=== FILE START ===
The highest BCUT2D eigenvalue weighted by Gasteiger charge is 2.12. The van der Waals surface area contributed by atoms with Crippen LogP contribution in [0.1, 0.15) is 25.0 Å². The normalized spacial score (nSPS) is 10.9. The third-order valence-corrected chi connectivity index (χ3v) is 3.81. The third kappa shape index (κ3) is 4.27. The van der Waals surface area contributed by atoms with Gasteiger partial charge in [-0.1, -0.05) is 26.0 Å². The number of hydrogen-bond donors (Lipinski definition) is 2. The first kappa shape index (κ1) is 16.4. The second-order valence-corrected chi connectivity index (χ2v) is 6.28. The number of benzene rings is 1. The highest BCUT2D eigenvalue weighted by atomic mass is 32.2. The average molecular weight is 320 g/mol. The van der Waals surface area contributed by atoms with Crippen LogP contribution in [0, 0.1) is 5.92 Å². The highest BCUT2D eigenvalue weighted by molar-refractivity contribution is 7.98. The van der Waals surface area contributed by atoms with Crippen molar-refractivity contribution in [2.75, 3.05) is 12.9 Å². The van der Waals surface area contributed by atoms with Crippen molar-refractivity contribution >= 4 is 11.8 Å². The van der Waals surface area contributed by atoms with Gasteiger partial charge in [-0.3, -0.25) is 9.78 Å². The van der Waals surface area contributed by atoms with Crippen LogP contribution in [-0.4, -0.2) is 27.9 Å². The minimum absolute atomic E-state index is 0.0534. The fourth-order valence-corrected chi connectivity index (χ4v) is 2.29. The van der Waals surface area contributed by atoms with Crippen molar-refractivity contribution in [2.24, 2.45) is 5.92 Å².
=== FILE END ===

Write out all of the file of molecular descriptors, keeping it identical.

The highest BCUT2D eigenvalue weighted by Gasteiger charge is 2.12. The van der Waals surface area contributed by atoms with Crippen LogP contribution in [0.1, 0.15) is 25.0 Å². The normalized spacial score (nSPS) is 10.9. The third-order valence-corrected chi connectivity index (χ3v) is 3.81. The third kappa shape index (κ3) is 4.27. The van der Waals surface area contributed by atoms with Gasteiger partial charge in [-0.1, -0.05) is 26.0 Å². The number of hydrogen-bond donors (Lipinski definition) is 2. The first kappa shape index (κ1) is 16.4. The second-order valence-corrected chi connectivity index (χ2v) is 6.28. The number of benzene rings is 1. The highest BCUT2D eigenvalue weighted by atomic mass is 32.2. The average molecular weight is 320 g/mol. The van der Waals surface area contributed by atoms with Crippen LogP contribution in [0, 0.1) is 5.92 Å². The highest BCUT2D eigenvalue weighted by molar-refractivity contribution is 7.98. The van der Waals surface area contributed by atoms with Crippen molar-refractivity contribution in [2.75, 3.05) is 12.9 Å². The van der Waals surface area contributed by atoms with Crippen molar-refractivity contribution >= 4 is 11.8 Å². The van der Waals surface area contributed by atoms with Gasteiger partial charge in [-0.3, -0.25) is 9.78 Å². The van der Waals surface area contributed by atoms with Crippen LogP contribution in [-0.4, -0.2) is 27.9 Å². The minimum absolute atomic E-state index is 0.0534. The fourth-order valence-corrected chi connectivity index (χ4v) is 2.29. The van der Waals surface area contributed by atoms with Crippen molar-refractivity contribution in [2.24, 2.45) is 5.92 Å².